Recovering from the Stress of Losing a Pet


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I recently came across this article, which had been copied (with an acknowledgment, as I’m doing) from UC Davis (University of California, in Davis) veterinary medicine web site, and I decided it was so helpful that I would use it at my blog. If you’ve ever lost a pet, or if you have an aging pet in your life now and you nervously anticipate losing them soon, you know the stress level can get very high, not only for you but the whole family.

I’ve lost several dogs over the years — two just last year — and I know how hard it is when you lose a companion animal.

Some people don’t seem to realize that it’s okay to go through the grieving process when your pet dies, and they hold the sorrow inside. That’s not a healthy reaction, and it can lead to prolonged sadness that erupts at odd times unrelated to pets at all.  I hope you enjoy the article, and that it offers comfort if you’ve had such a loss — feel free to share this with friends who might find it helpful.

to your happiness,

Evelyn Brooks

“Emotions: Loving Animals and Losing Them

For those of us who choose to share our lives with pets, at one time or another we will undoubtedly become emotionally attached to them. Even for people who share their lives with many animals, every so often an extra special one comes along.

When we must face the loss of an extraordinary animal companion, we may be shocked to find ourselves experiencing intense grief. It might even be worrisome to have such an overwhelming response to losing “just an animal.”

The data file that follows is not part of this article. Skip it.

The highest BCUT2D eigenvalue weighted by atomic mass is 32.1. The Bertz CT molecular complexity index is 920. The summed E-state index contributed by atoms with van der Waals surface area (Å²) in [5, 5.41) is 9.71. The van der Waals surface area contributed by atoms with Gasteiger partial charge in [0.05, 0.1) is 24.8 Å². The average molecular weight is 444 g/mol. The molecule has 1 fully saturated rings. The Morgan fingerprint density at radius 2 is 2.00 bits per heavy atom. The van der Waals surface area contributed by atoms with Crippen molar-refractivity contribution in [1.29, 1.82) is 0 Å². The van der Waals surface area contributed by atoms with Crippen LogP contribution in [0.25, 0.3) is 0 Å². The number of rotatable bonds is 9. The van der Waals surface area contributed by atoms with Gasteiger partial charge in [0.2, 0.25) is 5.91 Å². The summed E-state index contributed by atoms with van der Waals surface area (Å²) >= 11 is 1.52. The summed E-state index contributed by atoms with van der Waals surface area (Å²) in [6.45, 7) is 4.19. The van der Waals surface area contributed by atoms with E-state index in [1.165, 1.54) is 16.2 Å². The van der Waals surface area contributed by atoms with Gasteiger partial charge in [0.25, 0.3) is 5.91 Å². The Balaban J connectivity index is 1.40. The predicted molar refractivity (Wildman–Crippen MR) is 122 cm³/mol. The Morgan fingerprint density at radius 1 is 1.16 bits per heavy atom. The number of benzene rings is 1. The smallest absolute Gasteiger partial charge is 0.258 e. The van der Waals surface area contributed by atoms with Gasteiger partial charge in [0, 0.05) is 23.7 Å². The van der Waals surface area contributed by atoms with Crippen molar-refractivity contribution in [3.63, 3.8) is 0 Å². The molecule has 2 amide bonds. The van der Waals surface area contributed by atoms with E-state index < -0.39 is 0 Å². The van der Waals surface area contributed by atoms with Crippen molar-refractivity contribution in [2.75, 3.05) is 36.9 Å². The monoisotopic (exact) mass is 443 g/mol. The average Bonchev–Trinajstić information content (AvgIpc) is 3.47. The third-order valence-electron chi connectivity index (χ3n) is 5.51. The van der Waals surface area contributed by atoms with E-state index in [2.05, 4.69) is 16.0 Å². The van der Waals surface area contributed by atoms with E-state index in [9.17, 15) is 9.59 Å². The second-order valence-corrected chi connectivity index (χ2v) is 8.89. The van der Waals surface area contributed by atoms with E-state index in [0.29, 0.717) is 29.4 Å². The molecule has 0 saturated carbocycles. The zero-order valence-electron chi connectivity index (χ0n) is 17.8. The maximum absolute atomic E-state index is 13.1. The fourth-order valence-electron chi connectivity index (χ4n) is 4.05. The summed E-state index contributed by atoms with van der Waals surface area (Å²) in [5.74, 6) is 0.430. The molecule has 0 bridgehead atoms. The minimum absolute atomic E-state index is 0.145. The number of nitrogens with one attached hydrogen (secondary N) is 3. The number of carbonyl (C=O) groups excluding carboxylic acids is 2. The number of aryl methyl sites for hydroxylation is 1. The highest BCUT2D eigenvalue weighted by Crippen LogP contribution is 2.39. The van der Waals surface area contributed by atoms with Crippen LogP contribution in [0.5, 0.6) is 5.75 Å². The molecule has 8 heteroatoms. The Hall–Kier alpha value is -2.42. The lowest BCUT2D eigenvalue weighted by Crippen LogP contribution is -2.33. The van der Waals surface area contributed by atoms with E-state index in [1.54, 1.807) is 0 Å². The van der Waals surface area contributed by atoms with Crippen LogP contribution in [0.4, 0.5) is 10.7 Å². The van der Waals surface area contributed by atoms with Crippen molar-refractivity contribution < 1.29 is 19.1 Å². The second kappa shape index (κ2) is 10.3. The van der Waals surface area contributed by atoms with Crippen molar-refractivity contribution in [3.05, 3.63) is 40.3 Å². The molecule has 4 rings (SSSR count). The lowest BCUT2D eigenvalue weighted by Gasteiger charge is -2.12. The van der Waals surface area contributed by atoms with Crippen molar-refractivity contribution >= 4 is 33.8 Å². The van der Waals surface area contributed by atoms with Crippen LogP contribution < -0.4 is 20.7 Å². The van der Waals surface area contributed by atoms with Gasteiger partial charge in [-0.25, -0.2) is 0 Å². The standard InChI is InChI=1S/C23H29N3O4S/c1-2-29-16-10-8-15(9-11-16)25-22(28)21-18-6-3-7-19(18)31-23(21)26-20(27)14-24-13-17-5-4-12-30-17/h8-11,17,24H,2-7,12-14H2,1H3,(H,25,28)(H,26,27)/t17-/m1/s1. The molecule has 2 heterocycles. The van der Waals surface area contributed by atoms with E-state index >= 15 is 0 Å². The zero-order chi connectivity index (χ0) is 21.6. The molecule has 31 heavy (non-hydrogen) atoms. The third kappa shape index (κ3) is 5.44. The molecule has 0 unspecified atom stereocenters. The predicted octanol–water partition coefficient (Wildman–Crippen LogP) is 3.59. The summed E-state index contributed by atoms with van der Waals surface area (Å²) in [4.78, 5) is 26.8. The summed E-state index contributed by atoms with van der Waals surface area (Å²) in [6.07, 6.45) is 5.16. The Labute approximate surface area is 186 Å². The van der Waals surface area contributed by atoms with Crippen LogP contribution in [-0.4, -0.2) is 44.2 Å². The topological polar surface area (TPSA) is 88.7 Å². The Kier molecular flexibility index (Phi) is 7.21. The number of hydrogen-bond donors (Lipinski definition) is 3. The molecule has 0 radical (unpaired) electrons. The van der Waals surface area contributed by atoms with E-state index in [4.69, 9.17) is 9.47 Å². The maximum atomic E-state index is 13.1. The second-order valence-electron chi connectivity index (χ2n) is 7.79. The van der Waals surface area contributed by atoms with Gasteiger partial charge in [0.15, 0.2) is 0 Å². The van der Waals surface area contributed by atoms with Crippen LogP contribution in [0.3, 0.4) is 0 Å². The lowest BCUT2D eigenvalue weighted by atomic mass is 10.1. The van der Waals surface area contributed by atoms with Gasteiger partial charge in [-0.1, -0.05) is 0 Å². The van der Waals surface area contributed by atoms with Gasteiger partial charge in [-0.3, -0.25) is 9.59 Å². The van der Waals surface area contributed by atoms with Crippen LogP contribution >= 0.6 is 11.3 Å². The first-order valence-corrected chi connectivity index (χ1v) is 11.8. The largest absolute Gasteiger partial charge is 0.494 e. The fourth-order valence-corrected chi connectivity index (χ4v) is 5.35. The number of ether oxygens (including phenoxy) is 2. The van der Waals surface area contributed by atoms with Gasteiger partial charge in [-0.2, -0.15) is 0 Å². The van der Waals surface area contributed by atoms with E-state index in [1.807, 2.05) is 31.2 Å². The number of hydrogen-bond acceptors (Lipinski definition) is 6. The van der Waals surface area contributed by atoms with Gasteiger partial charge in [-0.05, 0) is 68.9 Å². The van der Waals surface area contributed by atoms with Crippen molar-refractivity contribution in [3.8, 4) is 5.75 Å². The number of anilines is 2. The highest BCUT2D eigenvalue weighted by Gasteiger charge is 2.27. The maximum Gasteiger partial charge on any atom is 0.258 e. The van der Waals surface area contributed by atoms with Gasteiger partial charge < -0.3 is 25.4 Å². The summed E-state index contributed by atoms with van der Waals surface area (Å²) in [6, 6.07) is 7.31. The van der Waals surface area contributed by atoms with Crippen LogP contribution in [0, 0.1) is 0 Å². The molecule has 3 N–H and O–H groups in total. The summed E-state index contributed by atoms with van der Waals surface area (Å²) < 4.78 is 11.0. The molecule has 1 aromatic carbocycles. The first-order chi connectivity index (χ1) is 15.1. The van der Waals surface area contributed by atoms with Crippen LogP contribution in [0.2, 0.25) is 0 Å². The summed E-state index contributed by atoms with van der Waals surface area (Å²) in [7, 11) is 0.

You need to realize this is NOT “just an animal.” This pet, for reasons perhaps known only to you, has managed to find a very special, unique place in your life and in your heart. Part of the sadness in losing such a pet is knowing that no other pet or person will ever fill that special place in quite the same way.

Reactions to Loss

First and foremost, GIVE YOURSELF PERMISSION to have a reaction, whatever it is. Know that grief can occur before, during and after the loss of a loved one. Grief also includes a wide range of reactions that are considered normal, such as feeling numb, irritability, crying spells, hallucinations, and feeling hopeless.

Every loss is unique and every person grieves differently – even when experiencing the loss of the same animal or person. It is normal for profound sadness and grief to last a few weeks to many months, lessening with time. Without proper care and attention, painful grief can last for years.

Recovery from Grief

If you have suffered painful losses before, you may know that no two losses are alike and losing loved ones does not get easier. If a loss of this magnitude is new to you, you may feel as though you will never get over it and that you will be suffering forever.

PEOPLE DO RECOVER from painful losses. The people who adjust to loss are those who experience their feelings about the loss and take one day at a time. Many eventually decide to bring another pet into their lives.

In every case, grief does not go away magically. Dealing with your loss and the passage of time are the two best healers.”

Courtesy http://www.vetmed.ucdavis.edu/ccah/programs/petloss/petloss_losing.cfm

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